Qat: Yemen's cash crop is poisoning the nation

Qat: Yemen's cash crop is poisoning the nation
Qat, a mild stimulant, has become synonymous with Yemen, where it continues to dominate almost every social meeting. But health officials are concerned over the number of children using the drug.
4 min read
15 January, 2015
There are an estimated five million child workers in Yemen, many consuming qat regularly (AFP)

For thousands of years, qat (also spelled "khat") has been an integral part of the social lives of Yemenis. Qat is to Yemen what coffee is to Egypt, an important social custom rooted in history.

The leaves are picked off and chewed for hours on end, with the user getting a high similar to strong coffee. Although it is nowhere near as harmful as heroin or alcohol, there are grave concerns in the health community about the drug that continues to be widely used in the country. 

Widespread practice

A World Health Organisation (WHO) report said that 90 percent of adult men and 50 percent of women in Yemen consume the drug for between three and four hours a day.

The WHO also say that despite almost half of the country living in poverty, up to 50 percent of household incomes are spent on qat. Meanwhile, the water-intensive farming of the plant is sucking the country dry.

     The crops are often cultivated with the help of cheap pesticides that are smuggled into Yemen.

But more worrying for health workers is that a growing number of users are children, some as young as ten. The World Bank says that 15-20 percent of children under 12 chew qat.

Ali Mohammed, a father of four, says that his ten-year-old son regularly consumes qat.

"I cannot stop him chewing it and I am forced to give him some qat on special occasions so he does not go and chew it behind my back with the wrong people."

It is common for parents to chew the plant at home and many are unaware of the dangers of the drug, which includes suppressing appetite and making mental illnesses in users worse. Some parents even encourage their children to consume qat, seeing it as a sign of maturity. Other children simply imitate their parents and peers by chewing the plant.

However, the majority of children who use the drug frequently are also the most vulnerable. Child labourers and street children use qat to help them endure long working hours or the monotony of life on the streets.

Some believe that qat will bring success to their life. But in some cases, qat can lead to death, as was the case with a boy in south east Sanaa, who choked to death on the plant while playing football.

Toxic plant

Qat is grown extensively in Yemen, and it is an important cash crop for many families. But the crops are often cultivated with the help of cheap pesticides that are smuggled into Yemen.

Highly toxic, these chemicals can lead to respiratory problems and skin diseases, even cancer. It is having a devastating impact on the thousands of child labourers who till the fields of this agriculturally-reliant country.

Mohammed Ghanem told al-Araby al-Jadeed that his son developed throat cancer when he worked on a qat farm. Ghanem says that his child would often consume the plant.

"I spent a long time going from one hospital to another to save my eldest son, but to no avail. Then I travelled to Egypt to continue my son’s treatment, which cost me a large amount of money," he says.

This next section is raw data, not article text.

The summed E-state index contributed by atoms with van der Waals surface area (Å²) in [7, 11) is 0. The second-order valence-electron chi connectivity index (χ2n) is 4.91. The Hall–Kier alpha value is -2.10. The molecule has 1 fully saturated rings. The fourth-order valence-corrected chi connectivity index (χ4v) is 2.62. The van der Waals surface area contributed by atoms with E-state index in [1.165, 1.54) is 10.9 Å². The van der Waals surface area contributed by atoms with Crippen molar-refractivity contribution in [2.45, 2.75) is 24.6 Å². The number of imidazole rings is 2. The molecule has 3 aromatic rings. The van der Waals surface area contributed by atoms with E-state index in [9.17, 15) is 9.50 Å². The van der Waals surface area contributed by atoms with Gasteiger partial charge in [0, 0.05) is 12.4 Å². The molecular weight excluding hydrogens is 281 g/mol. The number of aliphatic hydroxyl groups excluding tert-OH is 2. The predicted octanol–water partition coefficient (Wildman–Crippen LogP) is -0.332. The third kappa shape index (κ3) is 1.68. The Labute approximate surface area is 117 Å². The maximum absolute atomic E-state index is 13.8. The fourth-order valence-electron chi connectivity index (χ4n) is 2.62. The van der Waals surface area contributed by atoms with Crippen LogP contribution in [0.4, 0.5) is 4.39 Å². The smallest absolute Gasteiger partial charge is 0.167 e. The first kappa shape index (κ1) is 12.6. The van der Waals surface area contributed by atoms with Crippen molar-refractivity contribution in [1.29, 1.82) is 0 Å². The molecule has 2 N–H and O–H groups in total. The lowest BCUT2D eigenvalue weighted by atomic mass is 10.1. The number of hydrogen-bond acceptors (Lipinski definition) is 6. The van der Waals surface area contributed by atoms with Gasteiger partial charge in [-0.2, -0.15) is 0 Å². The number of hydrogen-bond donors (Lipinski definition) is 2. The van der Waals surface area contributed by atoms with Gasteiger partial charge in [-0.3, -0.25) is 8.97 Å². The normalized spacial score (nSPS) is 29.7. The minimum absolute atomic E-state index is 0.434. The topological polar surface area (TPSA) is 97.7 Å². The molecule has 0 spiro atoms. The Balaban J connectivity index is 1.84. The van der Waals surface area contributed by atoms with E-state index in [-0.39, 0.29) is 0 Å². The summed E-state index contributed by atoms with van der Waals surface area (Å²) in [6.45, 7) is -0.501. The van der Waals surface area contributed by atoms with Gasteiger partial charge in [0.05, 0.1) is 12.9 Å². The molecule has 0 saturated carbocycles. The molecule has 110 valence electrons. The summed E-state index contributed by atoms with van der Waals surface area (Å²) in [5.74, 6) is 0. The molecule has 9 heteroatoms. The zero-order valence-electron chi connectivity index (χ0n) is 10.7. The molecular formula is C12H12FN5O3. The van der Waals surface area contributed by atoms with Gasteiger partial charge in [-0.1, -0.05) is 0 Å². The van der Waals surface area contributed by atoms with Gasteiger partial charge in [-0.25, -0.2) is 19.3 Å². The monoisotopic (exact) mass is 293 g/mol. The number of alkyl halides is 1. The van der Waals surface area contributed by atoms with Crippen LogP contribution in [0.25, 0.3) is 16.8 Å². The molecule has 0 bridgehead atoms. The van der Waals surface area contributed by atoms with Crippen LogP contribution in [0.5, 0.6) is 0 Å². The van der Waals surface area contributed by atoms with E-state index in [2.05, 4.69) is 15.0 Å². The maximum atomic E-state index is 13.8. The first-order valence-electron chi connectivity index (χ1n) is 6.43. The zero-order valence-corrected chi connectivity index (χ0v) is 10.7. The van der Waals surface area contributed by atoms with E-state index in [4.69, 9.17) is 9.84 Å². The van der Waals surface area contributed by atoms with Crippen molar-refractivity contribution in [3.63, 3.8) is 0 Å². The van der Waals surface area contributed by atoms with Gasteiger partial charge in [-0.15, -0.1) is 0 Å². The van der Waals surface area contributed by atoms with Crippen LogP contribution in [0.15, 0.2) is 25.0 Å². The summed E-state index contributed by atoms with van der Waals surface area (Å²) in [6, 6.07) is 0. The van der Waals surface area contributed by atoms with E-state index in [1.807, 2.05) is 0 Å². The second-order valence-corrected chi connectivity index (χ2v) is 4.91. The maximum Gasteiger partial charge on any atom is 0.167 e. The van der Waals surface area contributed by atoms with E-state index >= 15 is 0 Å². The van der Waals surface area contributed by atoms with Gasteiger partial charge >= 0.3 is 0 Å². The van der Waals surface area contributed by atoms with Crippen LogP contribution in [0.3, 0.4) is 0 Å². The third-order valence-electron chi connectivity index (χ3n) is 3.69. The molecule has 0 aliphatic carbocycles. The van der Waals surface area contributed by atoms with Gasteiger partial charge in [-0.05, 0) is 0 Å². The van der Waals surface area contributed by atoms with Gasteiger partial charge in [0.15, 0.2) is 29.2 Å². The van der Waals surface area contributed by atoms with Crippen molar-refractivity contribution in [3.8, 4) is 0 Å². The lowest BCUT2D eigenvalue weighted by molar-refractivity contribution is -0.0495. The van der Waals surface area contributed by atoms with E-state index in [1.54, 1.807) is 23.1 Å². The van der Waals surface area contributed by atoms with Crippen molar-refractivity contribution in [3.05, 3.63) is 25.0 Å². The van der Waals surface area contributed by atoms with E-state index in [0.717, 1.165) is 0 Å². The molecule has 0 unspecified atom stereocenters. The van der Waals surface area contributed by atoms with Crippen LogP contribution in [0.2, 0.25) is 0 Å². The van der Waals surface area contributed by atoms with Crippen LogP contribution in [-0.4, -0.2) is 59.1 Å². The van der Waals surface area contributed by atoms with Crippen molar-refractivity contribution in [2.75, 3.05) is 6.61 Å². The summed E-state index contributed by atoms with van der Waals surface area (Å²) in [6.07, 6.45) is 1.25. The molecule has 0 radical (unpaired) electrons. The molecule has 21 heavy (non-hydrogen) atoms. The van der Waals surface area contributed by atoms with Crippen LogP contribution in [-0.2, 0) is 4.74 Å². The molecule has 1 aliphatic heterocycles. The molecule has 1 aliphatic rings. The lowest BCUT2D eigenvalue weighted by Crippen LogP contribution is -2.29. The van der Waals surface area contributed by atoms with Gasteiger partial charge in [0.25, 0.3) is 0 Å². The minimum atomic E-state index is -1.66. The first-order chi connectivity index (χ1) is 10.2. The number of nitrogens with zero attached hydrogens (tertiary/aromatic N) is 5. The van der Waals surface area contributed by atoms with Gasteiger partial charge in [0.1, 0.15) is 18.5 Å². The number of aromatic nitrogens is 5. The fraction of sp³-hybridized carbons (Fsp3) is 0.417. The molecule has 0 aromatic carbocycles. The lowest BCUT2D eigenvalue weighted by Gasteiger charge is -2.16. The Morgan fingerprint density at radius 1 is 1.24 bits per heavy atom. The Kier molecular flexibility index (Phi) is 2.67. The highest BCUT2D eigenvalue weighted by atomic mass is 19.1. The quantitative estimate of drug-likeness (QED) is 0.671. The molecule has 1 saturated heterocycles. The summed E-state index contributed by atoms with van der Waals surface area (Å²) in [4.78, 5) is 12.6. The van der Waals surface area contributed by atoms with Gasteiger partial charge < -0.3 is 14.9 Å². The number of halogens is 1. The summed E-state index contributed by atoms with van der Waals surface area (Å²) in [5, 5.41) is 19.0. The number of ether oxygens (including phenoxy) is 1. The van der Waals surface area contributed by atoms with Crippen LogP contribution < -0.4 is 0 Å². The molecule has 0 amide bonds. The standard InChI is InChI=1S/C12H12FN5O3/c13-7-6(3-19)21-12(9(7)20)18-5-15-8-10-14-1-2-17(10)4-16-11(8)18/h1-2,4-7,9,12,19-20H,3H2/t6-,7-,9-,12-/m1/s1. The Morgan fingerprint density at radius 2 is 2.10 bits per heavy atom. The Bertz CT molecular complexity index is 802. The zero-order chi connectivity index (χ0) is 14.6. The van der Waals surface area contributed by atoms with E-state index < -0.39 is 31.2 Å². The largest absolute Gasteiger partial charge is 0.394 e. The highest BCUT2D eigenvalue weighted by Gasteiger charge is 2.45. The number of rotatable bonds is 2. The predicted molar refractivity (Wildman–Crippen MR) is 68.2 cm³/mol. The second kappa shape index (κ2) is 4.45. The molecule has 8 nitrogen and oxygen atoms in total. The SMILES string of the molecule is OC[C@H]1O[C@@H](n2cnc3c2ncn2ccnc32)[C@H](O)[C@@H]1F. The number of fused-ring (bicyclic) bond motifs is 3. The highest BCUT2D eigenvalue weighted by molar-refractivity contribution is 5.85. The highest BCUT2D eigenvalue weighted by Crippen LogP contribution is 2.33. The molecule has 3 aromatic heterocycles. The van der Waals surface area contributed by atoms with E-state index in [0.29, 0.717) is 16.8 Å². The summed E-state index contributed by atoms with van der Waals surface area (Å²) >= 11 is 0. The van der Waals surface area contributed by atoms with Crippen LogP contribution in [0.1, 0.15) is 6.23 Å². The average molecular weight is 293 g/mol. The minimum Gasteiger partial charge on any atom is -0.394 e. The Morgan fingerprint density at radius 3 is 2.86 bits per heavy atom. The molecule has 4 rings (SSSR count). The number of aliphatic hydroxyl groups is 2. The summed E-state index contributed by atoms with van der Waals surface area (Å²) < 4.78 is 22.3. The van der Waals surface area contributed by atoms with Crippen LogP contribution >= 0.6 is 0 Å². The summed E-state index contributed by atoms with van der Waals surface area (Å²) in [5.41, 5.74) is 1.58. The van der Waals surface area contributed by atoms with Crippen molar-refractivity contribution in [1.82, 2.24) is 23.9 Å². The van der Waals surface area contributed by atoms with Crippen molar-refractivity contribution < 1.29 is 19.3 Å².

Dr Rami al-Maqtari confirmed the negative health effects of qat on children in Yemen. "The effects are no secret to parents, but they do not care because they see the child moving and not debilitated by illness," he said.

Dr Maqtari said that chewing qat could lead to a number of forms of cancer, in addition to malnutrition, due to children not eating while high on the drug. It is also known to stunt adolescents' growth, and lead to digestive problems.

Dr Maqtari warns pregnant women not to chew qat, as the plant and the pesticides can have adverse effects on the foetus.

Click here to read about Yemen's other famed agriculture export

Beating the drug

The Democracy School is a non-governmental educational institution that was established by Yemen's "Children's Parliament".

It was created to give children a space to voice their opinions and serve as an alternative to using the drug. Jamal al-Shami, the director of the school, says that one of the main conditions for accepting children into the Democracy School is that they should not consume qat.

"Those caught chewing the plant are expelled," he said.

The Children's Parliament has demanded that the Yemeni government ban the use of qat by children under the age of 17. This comes another another 11-year-old boy choked to death while chewing qat. The parliament also called on the government to launch an awareness campaign in rural areas to stop children from taking the drug.

A study conducted by the researcher Najat Khalil has concluded that qat use is more prevalent among boys than girls. Children who work to assist their families in farms or workshops are also far more likely to take the drug.  

Out of the 400 children surveyed, 36 percent said they were supplied qat by their parents, and 40 percent chewed the plant for the first time after their parents gave them the drug. Although the dangers are more frequently highlighted, it appears that traditions are trumping common sense.

This article is an edited translation from our Arabic edition.